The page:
The Dos and Don’ts of Pitching Like a Pro – From the Writers In The Storm Blog

by Ericka McIntyre

Pitching to Magazines

So you want to write for magazines and websites…great! Writing articles can be an excellent way for authors to promote their work, build a platform, hone their skills, and get paid. How do you start? With a pitch, of course. But how do you make sure your pitches will land the way you want them to? Allow me to share with you some of the wisdom I have gleaned from over twenty years working in media and publishing, most recently as Editor-in-Chief of Writer’s Digest magazine.

After so much time on both sides of the editor’s desk—as a full-time freelancer, and as an acquiring editor – I’m confident I’ve seen the best pitches, and the worst ones. I’ve sent out both kinds of pitches in my own career too!

Here’s a list of some of the biggest OOFs! I’ve seen writers make (myself included). This list isn’t intended to shame anyone—I’m giving it to you so you can avoid making these mistakes in your career.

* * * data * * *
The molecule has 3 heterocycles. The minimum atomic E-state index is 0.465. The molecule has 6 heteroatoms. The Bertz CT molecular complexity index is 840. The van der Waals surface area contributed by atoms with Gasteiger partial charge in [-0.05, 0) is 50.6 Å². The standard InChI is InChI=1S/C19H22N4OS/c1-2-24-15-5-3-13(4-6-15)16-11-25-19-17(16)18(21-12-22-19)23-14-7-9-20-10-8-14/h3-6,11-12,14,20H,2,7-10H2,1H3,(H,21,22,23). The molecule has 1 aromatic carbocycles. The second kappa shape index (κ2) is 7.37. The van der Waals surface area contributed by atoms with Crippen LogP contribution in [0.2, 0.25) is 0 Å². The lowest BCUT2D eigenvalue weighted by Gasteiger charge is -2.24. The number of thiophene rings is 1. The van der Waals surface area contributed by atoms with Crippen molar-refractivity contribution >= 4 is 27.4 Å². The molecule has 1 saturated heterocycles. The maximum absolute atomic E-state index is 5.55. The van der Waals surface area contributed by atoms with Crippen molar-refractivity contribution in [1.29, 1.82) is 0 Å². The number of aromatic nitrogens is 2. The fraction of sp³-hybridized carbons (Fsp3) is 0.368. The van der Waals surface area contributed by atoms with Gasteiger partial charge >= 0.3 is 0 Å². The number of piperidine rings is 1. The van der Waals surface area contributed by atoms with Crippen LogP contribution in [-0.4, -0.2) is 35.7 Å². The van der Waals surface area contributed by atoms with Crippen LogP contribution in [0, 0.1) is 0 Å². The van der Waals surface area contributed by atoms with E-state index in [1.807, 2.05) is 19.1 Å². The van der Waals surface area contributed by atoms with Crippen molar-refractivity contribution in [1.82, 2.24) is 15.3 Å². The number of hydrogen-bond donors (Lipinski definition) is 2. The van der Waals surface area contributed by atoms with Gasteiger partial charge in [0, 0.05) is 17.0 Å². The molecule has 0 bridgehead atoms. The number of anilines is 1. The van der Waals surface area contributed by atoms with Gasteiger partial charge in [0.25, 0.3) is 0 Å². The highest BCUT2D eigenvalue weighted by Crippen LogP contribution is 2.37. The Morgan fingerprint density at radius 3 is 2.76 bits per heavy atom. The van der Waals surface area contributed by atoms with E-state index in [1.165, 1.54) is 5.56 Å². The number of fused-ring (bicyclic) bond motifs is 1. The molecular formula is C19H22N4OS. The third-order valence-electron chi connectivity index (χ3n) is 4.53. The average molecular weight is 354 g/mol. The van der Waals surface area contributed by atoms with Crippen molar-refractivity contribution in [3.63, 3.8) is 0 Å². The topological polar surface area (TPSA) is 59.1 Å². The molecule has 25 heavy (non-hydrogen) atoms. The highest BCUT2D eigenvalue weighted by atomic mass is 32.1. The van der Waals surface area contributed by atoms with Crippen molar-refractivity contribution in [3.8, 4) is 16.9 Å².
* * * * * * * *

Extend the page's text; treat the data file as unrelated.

Read the rest of this post HERE.

The Highs and Lows of a Debut Author: Thirty-Six Voices, Plus One – From The Writers In the Storm Blog

By Barbara Linn Probst

excited writer

It’s a cliché that becoming a published author is like becoming a parent. The astonishing reality of this new creation, after all the months—or even years—of preparation. The swift change of identity. The joy and vulnerability. 

As a parent by adoption, I’ve always been sensitive to this metaphor, finding it both illuminating and constraining. Unlike some who choose to adopt, I didn’t try every available means to conceive a biological child but switched paths fairly quickly because I believed—and still do—that raising a child was far more important to me than how that child arrived in my arms.